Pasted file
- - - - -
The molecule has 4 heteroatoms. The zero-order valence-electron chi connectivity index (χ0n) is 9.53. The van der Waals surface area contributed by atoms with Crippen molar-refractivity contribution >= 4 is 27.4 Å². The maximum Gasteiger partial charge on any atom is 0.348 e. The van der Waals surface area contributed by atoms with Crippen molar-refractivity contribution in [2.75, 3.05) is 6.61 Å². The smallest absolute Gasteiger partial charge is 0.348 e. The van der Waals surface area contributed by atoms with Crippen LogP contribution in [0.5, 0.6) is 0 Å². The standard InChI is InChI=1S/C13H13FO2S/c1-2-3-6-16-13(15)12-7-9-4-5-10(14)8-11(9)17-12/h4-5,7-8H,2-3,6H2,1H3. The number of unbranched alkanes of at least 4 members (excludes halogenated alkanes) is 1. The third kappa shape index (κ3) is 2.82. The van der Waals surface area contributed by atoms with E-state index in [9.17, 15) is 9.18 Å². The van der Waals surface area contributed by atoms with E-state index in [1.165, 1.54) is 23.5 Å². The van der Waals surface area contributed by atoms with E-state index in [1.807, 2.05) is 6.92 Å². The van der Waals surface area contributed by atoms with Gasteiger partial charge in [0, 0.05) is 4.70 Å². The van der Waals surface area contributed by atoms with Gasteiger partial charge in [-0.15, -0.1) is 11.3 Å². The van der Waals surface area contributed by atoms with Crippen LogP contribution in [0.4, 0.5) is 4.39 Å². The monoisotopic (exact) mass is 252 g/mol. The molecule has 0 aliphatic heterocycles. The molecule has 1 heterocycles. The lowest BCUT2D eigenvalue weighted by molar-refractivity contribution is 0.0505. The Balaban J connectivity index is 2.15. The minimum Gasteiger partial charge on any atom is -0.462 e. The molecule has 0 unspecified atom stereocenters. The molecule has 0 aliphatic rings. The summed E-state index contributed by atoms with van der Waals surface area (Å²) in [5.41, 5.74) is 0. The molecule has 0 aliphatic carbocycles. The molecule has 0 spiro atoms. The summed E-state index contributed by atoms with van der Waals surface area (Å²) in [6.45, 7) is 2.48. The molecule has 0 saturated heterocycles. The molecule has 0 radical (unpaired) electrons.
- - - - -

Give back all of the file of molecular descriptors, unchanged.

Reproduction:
The molecule has 4 heteroatoms. The zero-order valence-electron chi connectivity index (χ0n) is 9.53. The van der Waals surface area contributed by atoms with Crippen molar-refractivity contribution >= 4 is 27.4 Å². The maximum Gasteiger partial charge on any atom is 0.348 e. The van der Waals surface area contributed by atoms with Crippen molar-refractivity contribution in [2.75, 3.05) is 6.61 Å². The smallest absolute Gasteiger partial charge is 0.348 e. The van der Waals surface area contributed by atoms with Crippen LogP contribution in [0.5, 0.6) is 0 Å². The standard InChI is InChI=1S/C13H13FO2S/c1-2-3-6-16-13(15)12-7-9-4-5-10(14)8-11(9)17-12/h4-5,7-8H,2-3,6H2,1H3. The number of unbranched alkanes of at least 4 members (excludes halogenated alkanes) is 1. The third kappa shape index (κ3) is 2.82. The van der Waals surface area contributed by atoms with E-state index in [9.17, 15) is 9.18 Å². The van der Waals surface area contributed by atoms with E-state index in [1.165, 1.54) is 23.5 Å². The van der Waals surface area contributed by atoms with E-state index in [1.807, 2.05) is 6.92 Å². The van der Waals surface area contributed by atoms with Gasteiger partial charge in [0, 0.05) is 4.70 Å². The van der Waals surface area contributed by atoms with Gasteiger partial charge in [-0.15, -0.1) is 11.3 Å². The van der Waals surface area contributed by atoms with Crippen LogP contribution in [0.4, 0.5) is 4.39 Å². The monoisotopic (exact) mass is 252 g/mol. The molecule has 0 aliphatic heterocycles. The molecule has 1 heterocycles. The lowest BCUT2D eigenvalue weighted by molar-refractivity contribution is 0.0505. The Balaban J connectivity index is 2.15. The minimum Gasteiger partial charge on any atom is -0.462 e. The molecule has 0 unspecified atom stereocenters. The molecule has 0 aliphatic rings. The summed E-state index contributed by atoms with van der Waals surface area (Å²) in [5.41, 5.74) is 0. The molecule has 0 aliphatic carbocycles. The molecule has 0 spiro atoms. The summed E-state index contributed by atoms with van der Waals surface area (Å²) in [6.45, 7) is 2.48. The molecule has 0 saturated heterocycles. The molecule has 0 radical (unpaired) electrons.